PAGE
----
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Diversity Antennas Vision – Finding My North Star

diversity antennas vision

I built my diversity antennas vision around two wideband loop antennas, at least 100 feet apart, all connected with shielded CAT 7 cable for signals and power. 

So, I have a dual channel coherent receiver, perfect for diversity reception and spatial filtering. Now I need some antennas optimized for this purpose, and they have to fit on a small city lot. What to do?

Like they say, there is more than one way to skin a cat. (Although I admit I don’t really understand what that means!) So, it helps to come up with my own diversity antennas vision, something to steer my thinking forward. Mine is comprised of two magnetic loop antennas, spaced at least 100 feet apart so there is a phase difference between their received signals.

With careful design, magnetic loop antennas can operate in a wideband mode enabling coverage of 500 kHz through 30 MHz. The downside is very low signal levels which require amplification. You need to translate magnetically induced currents, in the pico-amp range, up to micro-volt level signals usable by a sensitive receiver. The upside is a very small footprint antenna that works well at near ground level and is less sensitive to nearby man-made interference. More on these topics later.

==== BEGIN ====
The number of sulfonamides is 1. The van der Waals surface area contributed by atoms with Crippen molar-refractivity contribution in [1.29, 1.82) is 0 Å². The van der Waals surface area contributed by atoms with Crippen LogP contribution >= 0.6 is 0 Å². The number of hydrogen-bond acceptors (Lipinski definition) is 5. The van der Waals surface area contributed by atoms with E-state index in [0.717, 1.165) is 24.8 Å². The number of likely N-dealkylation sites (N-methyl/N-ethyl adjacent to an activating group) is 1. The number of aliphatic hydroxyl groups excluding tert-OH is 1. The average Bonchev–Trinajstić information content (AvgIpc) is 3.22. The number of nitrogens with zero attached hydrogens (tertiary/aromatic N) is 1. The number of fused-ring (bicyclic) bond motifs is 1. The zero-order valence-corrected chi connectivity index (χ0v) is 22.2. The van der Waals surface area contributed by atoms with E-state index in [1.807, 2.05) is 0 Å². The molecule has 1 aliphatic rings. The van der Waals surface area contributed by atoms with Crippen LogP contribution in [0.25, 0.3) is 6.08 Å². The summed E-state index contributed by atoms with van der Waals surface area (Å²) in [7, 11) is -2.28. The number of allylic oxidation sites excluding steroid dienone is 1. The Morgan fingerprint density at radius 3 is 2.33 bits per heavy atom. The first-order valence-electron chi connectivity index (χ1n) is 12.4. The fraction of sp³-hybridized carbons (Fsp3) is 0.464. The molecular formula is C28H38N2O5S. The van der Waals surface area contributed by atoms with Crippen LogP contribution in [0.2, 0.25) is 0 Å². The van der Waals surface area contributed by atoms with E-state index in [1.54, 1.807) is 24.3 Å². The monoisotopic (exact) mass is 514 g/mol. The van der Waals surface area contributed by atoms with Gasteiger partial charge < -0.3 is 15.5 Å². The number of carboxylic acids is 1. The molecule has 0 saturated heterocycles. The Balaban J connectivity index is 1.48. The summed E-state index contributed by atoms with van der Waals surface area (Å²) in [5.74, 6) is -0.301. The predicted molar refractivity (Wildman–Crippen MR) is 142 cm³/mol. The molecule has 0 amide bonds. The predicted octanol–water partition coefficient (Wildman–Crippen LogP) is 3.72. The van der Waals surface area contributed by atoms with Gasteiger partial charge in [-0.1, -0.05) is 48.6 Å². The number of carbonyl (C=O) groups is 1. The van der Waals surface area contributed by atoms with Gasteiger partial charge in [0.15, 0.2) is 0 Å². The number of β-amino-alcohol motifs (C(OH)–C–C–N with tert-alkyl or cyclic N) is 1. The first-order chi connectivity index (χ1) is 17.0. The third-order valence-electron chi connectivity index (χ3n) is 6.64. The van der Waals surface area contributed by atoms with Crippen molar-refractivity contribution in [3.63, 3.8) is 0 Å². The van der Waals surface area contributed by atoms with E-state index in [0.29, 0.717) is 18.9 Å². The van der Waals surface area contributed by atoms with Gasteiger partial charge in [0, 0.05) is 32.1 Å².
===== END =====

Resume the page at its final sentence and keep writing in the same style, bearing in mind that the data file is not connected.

A typical wideband loop is about 1 meter in diameter and made from aluminum tube. You insert current-to-voltage amplifier into the loop and then route the received signals to your receiver. If you build two identical loops and use equal lengths of transmission line for each, diversity reception should be quite straightforward.

Diversity Antennas Vision – Twisted Pair Replaces Coax

Amplified loop antennas require power, which is traditionally piggy-backed on a coaxial cable using a Bias-T diplexer at each end. With this approach, DC power and radio signals live together on one cable. Another approach is to use separate wires for the power.

As I built my diversity antennas vision, I read that many experimenters have switched from typical RG8 or RG6 coaxial cable to using Ethernet CAT cables for receiving antennas. Recent improvements in these cables include improved shielding, high speeds and lower prices. Each cable contains four (twisted) pairs of wires. This means I can use CAT for multiple signals as well as power. Each pair has a nominal impedance of 100Ω .

So my design will involve using CAT 7 cable with separate pairs for the amplified signals from each antenna, as well as a third pair for 12 VDC.

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